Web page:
Because polyurethane is a single component coating, it doesn’t require a hardener (it is cured by moisture present in the atmosphere). Like epoxies, polyurea coatings also requires accurate formulation and precise surface preparation. (These coatings are discussed in The History and Industry Adoption of Polyurea Coating Systems.)

Alkyds chosen for exteriors because of their aesthetic appeal are cured by oxygen present in the atmosphere. For superstructures, zinc chromate based primers are chosen with an alkyd as the top coat.

When the substrate temperature falls below 3°C (37°F), curing is a critical consideration. Carefully formulated vinyl products can be cured around 3°C. Chlorinated rubber is another alternative. To remove condensed moisture from the surface, either a roller or brush method of application can be used.

Whenever temperatures above 30°C (86°F) are encountered, the spray nozzle should be held as close to the substrate as possible and the formulator should add the correct amount of thinner to ensure that coating doesn’t dry in the nozzle itself.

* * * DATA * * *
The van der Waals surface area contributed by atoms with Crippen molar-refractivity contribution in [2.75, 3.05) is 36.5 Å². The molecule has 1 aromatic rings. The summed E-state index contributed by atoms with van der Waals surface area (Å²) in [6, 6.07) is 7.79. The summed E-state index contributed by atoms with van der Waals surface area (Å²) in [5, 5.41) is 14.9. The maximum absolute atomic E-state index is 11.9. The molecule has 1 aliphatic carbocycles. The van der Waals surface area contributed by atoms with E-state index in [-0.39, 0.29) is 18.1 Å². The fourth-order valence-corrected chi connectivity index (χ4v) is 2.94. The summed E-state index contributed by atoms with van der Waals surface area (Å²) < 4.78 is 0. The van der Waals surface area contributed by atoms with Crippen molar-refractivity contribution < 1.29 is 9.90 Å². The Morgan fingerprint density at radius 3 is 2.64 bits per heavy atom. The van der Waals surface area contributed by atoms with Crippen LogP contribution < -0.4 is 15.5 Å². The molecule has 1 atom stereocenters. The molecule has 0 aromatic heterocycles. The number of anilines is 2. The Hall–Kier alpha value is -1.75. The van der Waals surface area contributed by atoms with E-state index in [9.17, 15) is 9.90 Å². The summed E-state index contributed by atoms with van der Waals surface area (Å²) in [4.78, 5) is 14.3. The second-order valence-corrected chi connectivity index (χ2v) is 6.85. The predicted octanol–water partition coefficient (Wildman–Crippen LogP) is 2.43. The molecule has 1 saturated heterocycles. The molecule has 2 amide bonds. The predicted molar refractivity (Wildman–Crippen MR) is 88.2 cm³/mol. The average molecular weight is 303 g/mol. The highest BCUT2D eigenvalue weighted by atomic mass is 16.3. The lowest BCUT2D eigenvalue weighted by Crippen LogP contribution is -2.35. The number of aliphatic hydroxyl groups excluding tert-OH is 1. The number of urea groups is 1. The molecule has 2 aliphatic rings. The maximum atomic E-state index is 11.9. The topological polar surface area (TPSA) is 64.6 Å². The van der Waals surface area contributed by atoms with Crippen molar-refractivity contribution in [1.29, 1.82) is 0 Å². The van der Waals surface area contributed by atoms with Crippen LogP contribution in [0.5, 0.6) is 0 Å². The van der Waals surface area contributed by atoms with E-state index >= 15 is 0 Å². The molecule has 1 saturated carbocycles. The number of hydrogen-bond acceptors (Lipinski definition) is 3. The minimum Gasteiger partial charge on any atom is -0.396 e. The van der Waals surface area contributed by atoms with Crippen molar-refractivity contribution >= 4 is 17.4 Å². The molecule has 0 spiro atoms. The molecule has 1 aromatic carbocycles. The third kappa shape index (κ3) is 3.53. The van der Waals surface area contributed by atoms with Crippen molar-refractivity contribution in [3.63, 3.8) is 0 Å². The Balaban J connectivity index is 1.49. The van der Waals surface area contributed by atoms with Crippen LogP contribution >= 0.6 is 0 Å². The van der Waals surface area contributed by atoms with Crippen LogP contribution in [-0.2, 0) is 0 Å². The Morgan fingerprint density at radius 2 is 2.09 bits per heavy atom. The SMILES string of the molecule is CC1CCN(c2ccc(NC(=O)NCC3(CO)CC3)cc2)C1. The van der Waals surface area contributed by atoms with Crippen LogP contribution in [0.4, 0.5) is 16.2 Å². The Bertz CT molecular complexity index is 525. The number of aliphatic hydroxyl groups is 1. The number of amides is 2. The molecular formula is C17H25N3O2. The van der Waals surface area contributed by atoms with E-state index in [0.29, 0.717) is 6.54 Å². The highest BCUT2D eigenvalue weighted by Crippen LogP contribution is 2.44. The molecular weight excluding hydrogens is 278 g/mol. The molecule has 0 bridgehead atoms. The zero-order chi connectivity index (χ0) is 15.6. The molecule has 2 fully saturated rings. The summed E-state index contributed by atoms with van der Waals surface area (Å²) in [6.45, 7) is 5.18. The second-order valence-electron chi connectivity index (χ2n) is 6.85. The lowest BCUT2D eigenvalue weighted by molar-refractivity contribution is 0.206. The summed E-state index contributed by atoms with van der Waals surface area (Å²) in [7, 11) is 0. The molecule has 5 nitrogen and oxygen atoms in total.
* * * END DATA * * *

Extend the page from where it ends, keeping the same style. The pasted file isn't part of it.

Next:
Wherever cathodic protection (CP) is used, areas near impressed current anodes must be painted with thick non-conductive (dielectric) material.

Cargo Considerations

In the case of food grade cargo tanks, the coating of interior surfaces must meet regulatory requirements. Other liquid cargo tanks must be coated to ensure chemical compatibility of the coating as well as corrosion protection. Ballast tank interiors need stronger corrosion protection of coating layers free from porosity and disbanding in order to resist saltwater corrosion attack.

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Written by Shivananda Prabhu

Shivananda Prabhu

Shivananda Prabhu is a Graduate Engineer from the University of Mysore, Karnataka, India and PGDBM (Equivalent to MBA) from XLRI, a top-ten management institute. He previously worked for Tata Steel, Jamshedpur, in the area of maintenance as a Manager and Specialist in tribology, lubrication, wear prevention, corrosion prevention, maintenance management and condition monitoring. He has contributed to loss prevention and value engineering as well as knowledge management initiatives.

He later worked as a Technical Trainer, Safety Trainer, Lead Auditor of ISO 9001, ISO 14001, Management Trainer, and Training and HR specialist.

For about four years he worked in academics in PG institutions, as a Professor and later as Director of IPS (Management Institute) in Pune. He also worked for three years as an editor and writer for research papers, newspapers, trade journals and websites. Overall his experience spans more than 25 years.